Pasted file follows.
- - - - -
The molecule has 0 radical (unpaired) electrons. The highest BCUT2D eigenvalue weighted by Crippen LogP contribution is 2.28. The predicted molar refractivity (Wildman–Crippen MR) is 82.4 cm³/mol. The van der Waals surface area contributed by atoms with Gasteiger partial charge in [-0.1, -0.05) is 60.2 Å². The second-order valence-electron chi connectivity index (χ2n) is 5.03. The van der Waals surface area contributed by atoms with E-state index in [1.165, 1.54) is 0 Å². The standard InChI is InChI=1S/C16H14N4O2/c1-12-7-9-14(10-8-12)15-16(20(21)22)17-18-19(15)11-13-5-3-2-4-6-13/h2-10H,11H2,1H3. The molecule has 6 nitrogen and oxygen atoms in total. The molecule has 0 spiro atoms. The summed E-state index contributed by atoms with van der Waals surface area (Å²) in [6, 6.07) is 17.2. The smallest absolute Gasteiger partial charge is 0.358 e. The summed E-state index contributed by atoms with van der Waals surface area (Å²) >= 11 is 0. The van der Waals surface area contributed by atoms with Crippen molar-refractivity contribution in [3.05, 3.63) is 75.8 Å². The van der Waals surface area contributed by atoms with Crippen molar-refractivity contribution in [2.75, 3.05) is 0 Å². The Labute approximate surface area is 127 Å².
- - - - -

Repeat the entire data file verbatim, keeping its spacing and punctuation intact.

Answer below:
The molecule has 0 radical (unpaired) electrons. The highest BCUT2D eigenvalue weighted by Crippen LogP contribution is 2.28. The predicted molar refractivity (Wildman–Crippen MR) is 82.4 cm³/mol. The van der Waals surface area contributed by atoms with Gasteiger partial charge in [-0.1, -0.05) is 60.2 Å². The second-order valence-electron chi connectivity index (χ2n) is 5.03. The van der Waals surface area contributed by atoms with E-state index in [1.165, 1.54) is 0 Å². The standard InChI is InChI=1S/C16H14N4O2/c1-12-7-9-14(10-8-12)15-16(20(21)22)17-18-19(15)11-13-5-3-2-4-6-13/h2-10H,11H2,1H3. The molecule has 6 nitrogen and oxygen atoms in total. The molecule has 0 spiro atoms. The summed E-state index contributed by atoms with van der Waals surface area (Å²) in [6, 6.07) is 17.2. The smallest absolute Gasteiger partial charge is 0.358 e. The summed E-state index contributed by atoms with van der Waals surface area (Å²) >= 11 is 0. The van der Waals surface area contributed by atoms with Crippen molar-refractivity contribution in [3.05, 3.63) is 75.8 Å². The van der Waals surface area contributed by atoms with Crippen molar-refractivity contribution in [2.75, 3.05) is 0 Å². The Labute approximate surface area is 127 Å².